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Will The U.S. Ever Scale Back Mass Incarceration?



Over more than four decades, the United States has built a system of mass incarceration, with 1.9 million people in prisons, jails and other corrections facilities at a cost of at least $182 billion a year, says the Prison Policy Initiative.


The numbers have declined somewhat in recent years, but not so dramatically as has the nation's crime rate since the 1990s.


Critics have long contended that average prison sentences are too long and the prosecution system is too harsh, making it difficult significantly to reduce the population behind bars.


How can the U.S. stem the seemingly permanent large numbers in prisons and jails?


That is the subject of a new book published this week by Columbia University Press, Excessive Punishment: How The Justice System Creates Mass Incarceration.


It includes 38 essays by criminal justice experts, including some by people who have served time themselves, collected by Lauren-Brooke Eisen of the Brennan Center for Justice at New York University Law School.


At a panel discussion this week sponsored by the Commonwealth Club of San Francisco, Eisen said, "We have to reimagine our justice system" because the punishments being imposed are "disproportionate to the harms caused" by crime.


Eisen expressed the fear that in the current political climate, some states are adopting "regressive policies" that are "turning back on criminal justice reform." She contended that there are "so many other ways to reduce crime" than sending more defendants to prisons and jails.


Presiding at the discussion was retired Judge LaDoris Cordell of northern California's Santa Clara County, who retired from the bench partly to leave what she called the "punitive legal system."


Panelists suggested a number of ways to ease the problems caused by mass incarceration, ranging from improving in-prison rehab programs so that released inmates can earn a "livable wage," to providing the justice system more resources so that defendants who choose to take their cases to trial do not get tougher sentences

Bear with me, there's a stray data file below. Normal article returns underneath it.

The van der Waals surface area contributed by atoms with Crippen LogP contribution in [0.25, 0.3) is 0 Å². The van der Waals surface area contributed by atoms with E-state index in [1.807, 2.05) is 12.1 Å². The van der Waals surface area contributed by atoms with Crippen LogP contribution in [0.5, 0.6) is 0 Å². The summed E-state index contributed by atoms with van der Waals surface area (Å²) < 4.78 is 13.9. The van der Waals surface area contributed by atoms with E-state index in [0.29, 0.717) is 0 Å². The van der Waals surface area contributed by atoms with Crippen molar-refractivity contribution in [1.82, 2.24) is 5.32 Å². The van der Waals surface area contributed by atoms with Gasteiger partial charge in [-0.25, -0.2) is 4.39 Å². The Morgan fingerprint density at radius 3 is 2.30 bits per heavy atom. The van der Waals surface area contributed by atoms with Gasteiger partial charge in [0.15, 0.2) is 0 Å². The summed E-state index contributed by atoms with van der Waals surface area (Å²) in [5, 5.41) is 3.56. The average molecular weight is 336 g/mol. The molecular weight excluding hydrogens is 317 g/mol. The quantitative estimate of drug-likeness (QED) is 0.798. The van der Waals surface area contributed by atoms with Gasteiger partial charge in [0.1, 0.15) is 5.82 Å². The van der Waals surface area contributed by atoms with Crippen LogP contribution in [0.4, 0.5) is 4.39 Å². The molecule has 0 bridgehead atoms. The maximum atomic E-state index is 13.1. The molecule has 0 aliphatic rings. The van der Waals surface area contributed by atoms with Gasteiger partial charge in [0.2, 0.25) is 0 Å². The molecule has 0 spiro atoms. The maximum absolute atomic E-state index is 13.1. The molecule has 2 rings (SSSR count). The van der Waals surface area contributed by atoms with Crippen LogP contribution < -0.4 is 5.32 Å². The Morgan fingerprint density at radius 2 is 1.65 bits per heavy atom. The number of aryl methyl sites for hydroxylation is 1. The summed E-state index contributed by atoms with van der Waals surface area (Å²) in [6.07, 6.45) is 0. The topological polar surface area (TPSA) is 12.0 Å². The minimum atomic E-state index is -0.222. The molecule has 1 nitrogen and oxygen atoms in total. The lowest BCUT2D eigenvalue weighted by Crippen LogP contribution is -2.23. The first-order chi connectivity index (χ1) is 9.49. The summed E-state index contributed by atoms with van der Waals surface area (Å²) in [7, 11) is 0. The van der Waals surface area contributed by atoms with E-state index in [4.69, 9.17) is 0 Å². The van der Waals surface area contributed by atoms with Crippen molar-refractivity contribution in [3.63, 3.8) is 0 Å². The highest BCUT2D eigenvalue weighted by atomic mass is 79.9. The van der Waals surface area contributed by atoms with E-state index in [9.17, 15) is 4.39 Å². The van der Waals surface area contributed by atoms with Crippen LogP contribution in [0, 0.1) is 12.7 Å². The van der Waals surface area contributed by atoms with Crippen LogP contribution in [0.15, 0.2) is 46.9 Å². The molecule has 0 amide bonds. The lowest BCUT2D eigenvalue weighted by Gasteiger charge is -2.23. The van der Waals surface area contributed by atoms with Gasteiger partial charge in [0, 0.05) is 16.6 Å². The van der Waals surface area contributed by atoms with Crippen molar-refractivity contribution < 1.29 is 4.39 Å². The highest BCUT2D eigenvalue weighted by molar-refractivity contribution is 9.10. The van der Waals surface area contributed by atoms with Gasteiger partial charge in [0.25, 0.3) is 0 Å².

As it is, nearly all criminal cases are resolved by plea bargains, and Cordell recalled a judge telling defendants, "if you go to trial, I'll throw the book at you."


Some speakers, citing the ousters or opposition to "progressive prosecutors" in several places, worried that, as Cordell put it, the pendulum for criminal justice reform is "swinging back the other way."


In the book, law Prof. David Sklansky of Stanford University says that, "Decades of research have failed to show any beneficial effect of long U.S. prison sentences on public safety. What is certain is

that they destroy lives, tear apart families, hollow out communities, and wreck state budgets."


Eisen maintains that federal funding for state and local anticrime programs is part of the problem, saying that it has "fueled local criminal justice policy in ways that have resulted in more arrests, more incarceration or probation, harsher sentencing laws, and more contacts with the criminal justice

legal apparatus."


However, Ed Chung of the Vera Institute of Justice, cites positive elements of federal funding. He says, "the most robust dedicated funding to transform the criminal justice system is the Second Chance Act, which has appropriated around $1 billion in grants to support reentry efforts since it was enacted more than fifteen

years ago."


Chung adds, "Today, reentry is one of the most popular, bipartisan, and effective areas of justice reform and championed by a variety of social sectors such as educational institutions, community groups, the business community, sports and entertainment."


The book covers many other criminal justice subjects, including prison reform, juvenile justice, probation and parole and systemic racism.


In a concluding chapter, Jeremy Travis and Bruce Western of the Columbia University Justice Lab say, "We recognize that the road to dismantling systems of injustice is long and that progress is not linear. We also believe that dismantling the sturdy architecture of punitive excess will require more than marginal reforms. The statue needs to be taken from its pedestal, melted down, and recast as something new."

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A daily report co-sponsored by Arizona State University, Criminal Justice Journalists, and the National Criminal Justice Association

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